The most important part of this lengthy post (sorry) is the following:

Scopolamine is referred to as a first generation antihistamine. There are also second generation antihistamines. The newer second-generation antihistamines cannot enter the brain; whereas, the older first-generation antihistamines do enter the brain. That's why the first generation antihistamines tend to have psychological side-effects (such as delirium) while the second generation antihistamines do not. If anyone is reading this and can provide me with more information about using second generation antihistamines to treat hypersalivation, please reply. I would be grateful.
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It may not be the scopolamine if her dilerium returns no matter what, as you described.

With medications and side effects in the elderly everyone must be vigilant.

But you are saying this is a pattern of hers - she has been asked to leave several facilities prior to this.
Scopolamine may not be the culprit.

Speak with your/ her pharmacist and bring her entire medication list with you and have the pharmacist check for interactions and cross claims - as if she sees many docs they can be prescribing the same class of meds but perhaps a difference in a dose prevents a duplicate entry or another problem to be sorted out. Also if only one MD is writing her prescriptions it's easier to reconcile the meds but when patients see different specialties they add there own prescription and lists are often wrong.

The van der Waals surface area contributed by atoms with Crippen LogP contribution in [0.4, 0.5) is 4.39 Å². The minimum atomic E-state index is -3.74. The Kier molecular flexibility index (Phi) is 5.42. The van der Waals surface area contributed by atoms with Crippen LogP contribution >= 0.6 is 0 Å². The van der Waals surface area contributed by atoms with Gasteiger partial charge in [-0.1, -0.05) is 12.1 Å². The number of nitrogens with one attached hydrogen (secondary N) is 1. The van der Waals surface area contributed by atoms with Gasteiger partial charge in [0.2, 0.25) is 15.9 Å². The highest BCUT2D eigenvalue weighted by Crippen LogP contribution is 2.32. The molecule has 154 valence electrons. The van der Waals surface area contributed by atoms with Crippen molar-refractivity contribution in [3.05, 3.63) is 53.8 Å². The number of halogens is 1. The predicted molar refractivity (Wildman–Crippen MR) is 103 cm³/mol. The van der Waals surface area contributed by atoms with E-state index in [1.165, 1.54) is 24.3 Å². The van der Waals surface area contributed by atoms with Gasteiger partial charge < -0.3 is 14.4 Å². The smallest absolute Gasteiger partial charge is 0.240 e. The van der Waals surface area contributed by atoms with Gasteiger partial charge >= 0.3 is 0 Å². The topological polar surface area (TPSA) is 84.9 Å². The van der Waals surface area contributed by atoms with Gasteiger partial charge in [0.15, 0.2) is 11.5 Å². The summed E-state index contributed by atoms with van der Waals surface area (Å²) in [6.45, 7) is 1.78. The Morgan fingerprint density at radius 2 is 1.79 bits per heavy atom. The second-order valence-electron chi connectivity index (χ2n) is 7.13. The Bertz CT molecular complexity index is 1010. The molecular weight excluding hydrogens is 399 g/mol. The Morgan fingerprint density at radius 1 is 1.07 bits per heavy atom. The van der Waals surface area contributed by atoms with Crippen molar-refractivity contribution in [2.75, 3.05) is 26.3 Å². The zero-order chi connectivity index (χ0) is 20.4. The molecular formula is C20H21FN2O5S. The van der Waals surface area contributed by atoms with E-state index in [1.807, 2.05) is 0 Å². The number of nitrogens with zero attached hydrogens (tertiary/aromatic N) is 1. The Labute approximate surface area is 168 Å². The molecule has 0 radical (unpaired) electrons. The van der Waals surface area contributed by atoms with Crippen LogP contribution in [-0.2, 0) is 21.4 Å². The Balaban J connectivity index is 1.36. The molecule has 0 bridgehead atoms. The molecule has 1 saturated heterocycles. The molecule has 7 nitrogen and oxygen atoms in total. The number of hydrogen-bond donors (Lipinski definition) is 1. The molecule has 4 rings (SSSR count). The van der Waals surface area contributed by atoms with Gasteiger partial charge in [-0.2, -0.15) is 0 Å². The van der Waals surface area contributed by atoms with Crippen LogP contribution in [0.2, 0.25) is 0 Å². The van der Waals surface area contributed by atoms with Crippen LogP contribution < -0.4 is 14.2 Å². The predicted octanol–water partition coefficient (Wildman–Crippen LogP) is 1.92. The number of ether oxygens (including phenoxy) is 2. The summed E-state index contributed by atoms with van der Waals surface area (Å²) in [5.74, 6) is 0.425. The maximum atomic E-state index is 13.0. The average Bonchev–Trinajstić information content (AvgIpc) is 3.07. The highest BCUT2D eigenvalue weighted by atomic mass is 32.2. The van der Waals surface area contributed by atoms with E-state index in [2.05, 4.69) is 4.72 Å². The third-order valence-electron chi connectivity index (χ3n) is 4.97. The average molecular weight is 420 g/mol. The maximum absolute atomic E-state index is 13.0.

I would focus on trying to get to the cause and get her treatment for her anxiety and calling/moaning out. Is she agitated? Get agitated easily? What precludes these episodes?Is she taking any of the meds for dementia and agitation offered for her symptoms- rispiradel,seroquel et al 

What does she take for her symptoms?

Start with this and take your findings and speak with her current PCP about your concerns.